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The upcoming Chevrolet Cruze will use a turbocharged 1.4-liter four-cylinder gasoline engine.

The Pontiac Solstice GXP uses a turbocharged, direct injection 2.0-liter four-cylinder engine.

Chevrolet Malibu Hybrid
GM goes high-tech to improve fuel efficiency

General Motors has seen the writing on the walls when it comes to efficient vehicles. Although gas prices have dropped more than 15 cents in the past few weeks, Americans are still gravitating towards smaller vehicles that are easier on the wallet when the times comes to fill up the tank.

GM has spent the past few years working on a number of technologies to bring lightweight, advanced, and fuel efficient powertrains to its vehicles and a number of them are already available or will soon be hitting the general populous.

GM's reinvigorated powertrain efforts revolve around traditional gasoline engines, diesels, hybrids, and Homogeneous Charge Compression Ignition (HCCI) engines according to Automotive News. GM is also looking to replace nearly all of its existing four and five-speed automatic transmissions with more efficient six-speed units.

For its gasoline engines -- much like Ford's efforts with its EcoBoost lineup -- GM is looking towards direct injection (DI) and turbocharging to extract V6 performance from four-cylinder engines and V8 performance from six-cylinder engines. GM's current turbocharged DI 2.0-liter four-cylinder engine can be found in the Pontiac Solstice GXP, Saturn Sky Red Line, Chevrolet HHR SS, and the Chevrolet Cobalt SS. In its current form, the engine delivers an impressive 260 HP and 260 lb-ft of torque.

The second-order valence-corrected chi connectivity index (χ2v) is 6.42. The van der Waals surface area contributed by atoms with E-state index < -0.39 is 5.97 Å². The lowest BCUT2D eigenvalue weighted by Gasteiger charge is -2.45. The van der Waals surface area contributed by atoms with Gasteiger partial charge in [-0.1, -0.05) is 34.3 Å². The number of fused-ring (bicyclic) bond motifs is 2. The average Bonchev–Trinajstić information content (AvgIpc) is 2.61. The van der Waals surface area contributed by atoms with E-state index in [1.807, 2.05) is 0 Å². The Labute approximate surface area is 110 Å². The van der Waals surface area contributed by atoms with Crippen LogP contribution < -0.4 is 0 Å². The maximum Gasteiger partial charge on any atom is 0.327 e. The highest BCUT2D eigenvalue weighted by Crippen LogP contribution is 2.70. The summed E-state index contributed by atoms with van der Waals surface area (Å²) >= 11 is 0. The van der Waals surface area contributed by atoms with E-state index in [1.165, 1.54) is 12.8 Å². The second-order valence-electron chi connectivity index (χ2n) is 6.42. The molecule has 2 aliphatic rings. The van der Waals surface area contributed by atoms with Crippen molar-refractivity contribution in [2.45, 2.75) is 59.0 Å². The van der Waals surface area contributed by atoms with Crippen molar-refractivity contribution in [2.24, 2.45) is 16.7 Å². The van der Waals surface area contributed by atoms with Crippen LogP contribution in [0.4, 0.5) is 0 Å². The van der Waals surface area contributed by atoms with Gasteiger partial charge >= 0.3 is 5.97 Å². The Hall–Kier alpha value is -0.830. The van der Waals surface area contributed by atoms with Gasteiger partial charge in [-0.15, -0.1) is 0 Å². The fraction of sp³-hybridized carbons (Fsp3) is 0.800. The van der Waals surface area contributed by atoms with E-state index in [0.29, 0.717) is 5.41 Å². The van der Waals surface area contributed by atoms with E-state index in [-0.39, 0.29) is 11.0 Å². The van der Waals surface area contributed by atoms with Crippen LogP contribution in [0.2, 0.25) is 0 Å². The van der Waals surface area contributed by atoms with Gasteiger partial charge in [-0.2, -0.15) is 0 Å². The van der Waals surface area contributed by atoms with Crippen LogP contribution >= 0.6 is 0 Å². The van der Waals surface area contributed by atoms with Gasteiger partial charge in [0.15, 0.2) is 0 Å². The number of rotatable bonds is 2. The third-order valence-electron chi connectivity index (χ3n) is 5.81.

In the near future, GM will apply turbocharging to its existing DI 3.6-liter six-cylinder engine to boost output from roughly 300 HP to around 400 HP. On the lower end of the spectrum, a new 1.4-liter turbocharged four-cylinder engine will finds its way into the Chevrolet Cruz -- the replacement for the Chevrolet Cobalt -- in place of the existing 2.2-liter normally aspirated (NA) four-cylinder engine.

On the diesel front, GM points to its upcoming 4.5-liter V8 diesel engine which will be used in its light-duty pickups and full-size SUVs. According to GM, the engine itself is 75 pounds lighter than traditional diesel engines and will allow its hefty trucks to achieve 26 MPG on the highway.

When it comes to hybrids, GM is already making ground with its mild hybrid system in the Chevrolet Malibu Hybrid and Saturn Aura Green Line. Eventually, the company's more efficient two-mode hybrid system -- currently used in full-size pickups and SUVs -- will find its way into the Saturn Vue Green Line and GM's other mid-size cars and SUVs.

Finally, GM is also banking on HCCI technology to extract diesel-like fuel economy from a gasoline engine. DailyTech first brought you news of this technology when Mercedes unveiled its F700 research vehicle. According to GM, adding HCCI to a gasoline engine boost fuel economy by 15 percent and significantly reduced harmful tailpipe emissions.

GM hopes to stay a step ahead of its competitors with its upcoming powertrain advances; however, its competitors likely aren't sitting still when it comes to their own efforts in striving for greater performance and engine efficiency.